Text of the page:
All posts by Mallee Stanley

I grew up in Australia, but like many Ausies, I wanted to explore the world. After two years travelling around my birth country, I bought a one-way ticket in India and since those early travel days, have never lost the bug. I'm the author two published short stories (in New Beginnings) and several unpublished manuscripts set in various places I've lived. Two are set in East Africa going through the editing process, another I've picked up again after a long absence, and like the fourth set in New Zealand and Australia, I'm currently sharing with my writing group. I now call Canada home. This blog is about my travel experiences. If you visit readandwrite.blog/author/malleestanley , you'll find short book reviews of my top reads and what I've learned about writing.

the ancient town of hengchun

When the bus rolled through Hengchun on the way to Kenting (pronounced Ken-ting), it appeared like the dingiest route, but I still wanted to explore its narrow streets. On my return, I headed to its most photographed site, Hengchun’s South Gate. 

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Mobitou’s cat

Mobitou, situated on the far end of the Bashi Channel, was a rocky headland at the southern end of Taiwan’s western promontory. The shoreline that had eroded over time from wave action formed a wave-cut platform. 

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Taitung’s peinan site park

Peinan Site covered an area from behind Taitung Train Station to the foothills of Beinan Mountain. It was once a large Perinan village.

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Farmlands within taitung

I didn’t expect to find any crops growing as I made my way to my Taitung B & B. With scooters whizzing passed I was surprised to spot several fields of rice that looked like they were ready to harvest. I crossed a bridge and below in the grassy riverbed were wild cows. Another female and her calf meandered under the bridge while traffic groaned overhead.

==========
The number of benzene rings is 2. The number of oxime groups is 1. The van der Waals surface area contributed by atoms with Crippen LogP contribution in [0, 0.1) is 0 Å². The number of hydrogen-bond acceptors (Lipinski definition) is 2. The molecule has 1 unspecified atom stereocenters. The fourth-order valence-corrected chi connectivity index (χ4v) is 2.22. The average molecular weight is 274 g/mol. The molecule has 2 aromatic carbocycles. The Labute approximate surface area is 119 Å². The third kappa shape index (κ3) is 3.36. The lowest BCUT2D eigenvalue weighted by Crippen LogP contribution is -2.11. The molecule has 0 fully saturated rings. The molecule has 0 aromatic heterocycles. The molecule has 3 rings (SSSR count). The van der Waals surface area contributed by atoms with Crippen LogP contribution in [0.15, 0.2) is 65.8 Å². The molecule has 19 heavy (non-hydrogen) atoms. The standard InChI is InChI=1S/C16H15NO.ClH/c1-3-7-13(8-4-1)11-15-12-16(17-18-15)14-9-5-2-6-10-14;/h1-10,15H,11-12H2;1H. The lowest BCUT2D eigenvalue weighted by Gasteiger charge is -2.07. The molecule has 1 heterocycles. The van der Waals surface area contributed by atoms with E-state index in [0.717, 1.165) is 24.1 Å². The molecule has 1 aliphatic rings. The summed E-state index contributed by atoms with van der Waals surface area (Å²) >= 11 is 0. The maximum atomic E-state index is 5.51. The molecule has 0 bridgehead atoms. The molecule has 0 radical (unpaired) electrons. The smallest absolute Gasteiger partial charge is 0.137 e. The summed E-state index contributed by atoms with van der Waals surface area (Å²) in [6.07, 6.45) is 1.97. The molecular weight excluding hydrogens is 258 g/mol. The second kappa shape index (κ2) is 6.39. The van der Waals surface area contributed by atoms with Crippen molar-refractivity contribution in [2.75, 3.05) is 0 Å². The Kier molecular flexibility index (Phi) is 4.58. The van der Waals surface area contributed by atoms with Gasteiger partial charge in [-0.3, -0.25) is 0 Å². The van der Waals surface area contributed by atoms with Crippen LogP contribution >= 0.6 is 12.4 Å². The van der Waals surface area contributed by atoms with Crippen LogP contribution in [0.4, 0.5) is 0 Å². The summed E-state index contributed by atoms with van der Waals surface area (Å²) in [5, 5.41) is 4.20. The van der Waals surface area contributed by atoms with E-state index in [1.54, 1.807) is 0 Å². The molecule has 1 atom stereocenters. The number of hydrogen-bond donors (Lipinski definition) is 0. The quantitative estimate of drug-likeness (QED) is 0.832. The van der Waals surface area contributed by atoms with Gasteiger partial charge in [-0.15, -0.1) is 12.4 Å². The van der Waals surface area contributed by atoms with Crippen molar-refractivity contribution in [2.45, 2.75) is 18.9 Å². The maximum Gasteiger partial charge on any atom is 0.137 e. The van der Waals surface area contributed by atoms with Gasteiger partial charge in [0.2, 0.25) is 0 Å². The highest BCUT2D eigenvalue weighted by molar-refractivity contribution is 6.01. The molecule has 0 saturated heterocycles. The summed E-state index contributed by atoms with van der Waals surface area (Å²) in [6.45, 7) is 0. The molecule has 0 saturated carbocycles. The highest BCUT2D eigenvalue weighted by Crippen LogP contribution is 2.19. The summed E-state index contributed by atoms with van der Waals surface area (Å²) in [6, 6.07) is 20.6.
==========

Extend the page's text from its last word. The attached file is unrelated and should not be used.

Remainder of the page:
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Taitung’s wetlands

Complementary bicycles were available at the place I stayed at in Taitung, so I took full advantage and cycled towards Taitung’s Forest Park. I passed the fifth person in Taiwan I’d seen peeing at the side of the road — two had been women!

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Qingshui cliffs

I expected the seven kilometre hike from Chongde Station to be an up hill battle, but the train had already gently risen before reaching the village and the hike was relatively flat. What made it difficult, was the final tunnel. It was a hair-raising hike through a one and a half kilometre dark tunnel with no sidewalk where trucks roared past and their noisy engines echoed off the tunnel ceiling.

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A hike by Cingshuei Cliffs

I was on my way to Qingshui Cliffs in Taroko National Park, but there was no public transport right to this site. Instead, I caught a train from Hualien to Chongde then had another seven kilometres to hike along coastal Suao-Hualien Highway.